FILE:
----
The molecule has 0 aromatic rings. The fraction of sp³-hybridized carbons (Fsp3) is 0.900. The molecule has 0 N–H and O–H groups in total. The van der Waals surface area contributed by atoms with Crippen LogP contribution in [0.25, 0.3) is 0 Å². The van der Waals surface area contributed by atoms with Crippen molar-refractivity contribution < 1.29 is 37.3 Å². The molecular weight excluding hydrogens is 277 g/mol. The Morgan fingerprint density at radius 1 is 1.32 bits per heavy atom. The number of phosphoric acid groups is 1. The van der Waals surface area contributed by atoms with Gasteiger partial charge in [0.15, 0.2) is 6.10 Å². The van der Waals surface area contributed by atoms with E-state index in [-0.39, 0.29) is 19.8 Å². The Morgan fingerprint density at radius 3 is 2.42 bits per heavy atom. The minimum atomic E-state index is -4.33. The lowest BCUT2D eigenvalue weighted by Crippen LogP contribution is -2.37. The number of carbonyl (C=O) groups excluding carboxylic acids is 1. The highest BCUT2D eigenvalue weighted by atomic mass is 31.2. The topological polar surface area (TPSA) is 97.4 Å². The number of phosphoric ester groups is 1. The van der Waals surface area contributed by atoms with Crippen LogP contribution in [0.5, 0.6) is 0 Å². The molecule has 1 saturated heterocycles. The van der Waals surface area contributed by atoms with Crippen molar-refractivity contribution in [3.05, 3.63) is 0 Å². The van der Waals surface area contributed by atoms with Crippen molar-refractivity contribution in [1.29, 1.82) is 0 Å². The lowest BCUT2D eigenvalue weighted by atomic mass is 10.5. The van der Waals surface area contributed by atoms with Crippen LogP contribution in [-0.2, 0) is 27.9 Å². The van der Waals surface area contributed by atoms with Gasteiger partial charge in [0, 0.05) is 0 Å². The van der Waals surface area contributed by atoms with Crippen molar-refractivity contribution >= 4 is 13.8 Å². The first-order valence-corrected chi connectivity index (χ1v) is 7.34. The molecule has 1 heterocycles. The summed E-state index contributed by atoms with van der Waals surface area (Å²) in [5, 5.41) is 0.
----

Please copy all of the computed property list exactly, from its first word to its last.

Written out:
The molecule has 0 aromatic rings. The fraction of sp³-hybridized carbons (Fsp3) is 0.900. The molecule has 0 N–H and O–H groups in total. The van der Waals surface area contributed by atoms with Crippen LogP contribution in [0.25, 0.3) is 0 Å². The van der Waals surface area contributed by atoms with Crippen molar-refractivity contribution < 1.29 is 37.3 Å². The molecular weight excluding hydrogens is 277 g/mol. The Morgan fingerprint density at radius 1 is 1.32 bits per heavy atom. The number of phosphoric acid groups is 1. The van der Waals surface area contributed by atoms with Gasteiger partial charge in [0.15, 0.2) is 6.10 Å². The van der Waals surface area contributed by atoms with E-state index in [-0.39, 0.29) is 19.8 Å². The Morgan fingerprint density at radius 3 is 2.42 bits per heavy atom. The minimum atomic E-state index is -4.33. The lowest BCUT2D eigenvalue weighted by Crippen LogP contribution is -2.37. The number of carbonyl (C=O) groups excluding carboxylic acids is 1. The highest BCUT2D eigenvalue weighted by atomic mass is 31.2. The topological polar surface area (TPSA) is 97.4 Å². The number of phosphoric ester groups is 1. The van der Waals surface area contributed by atoms with Crippen LogP contribution in [0.5, 0.6) is 0 Å². The molecule has 1 saturated heterocycles. The van der Waals surface area contributed by atoms with Crippen molar-refractivity contribution in [3.05, 3.63) is 0 Å². The van der Waals surface area contributed by atoms with Crippen molar-refractivity contribution in [1.29, 1.82) is 0 Å². The lowest BCUT2D eigenvalue weighted by atomic mass is 10.5. The van der Waals surface area contributed by atoms with Crippen LogP contribution in [-0.2, 0) is 27.9 Å². The van der Waals surface area contributed by atoms with Gasteiger partial charge in [0, 0.05) is 0 Å². The van der Waals surface area contributed by atoms with Crippen molar-refractivity contribution >= 4 is 13.8 Å². The first-order valence-corrected chi connectivity index (χ1v) is 7.34. The molecule has 1 heterocycles. The summed E-state index contributed by atoms with van der Waals surface area (Å²) in [5, 5.41) is 0.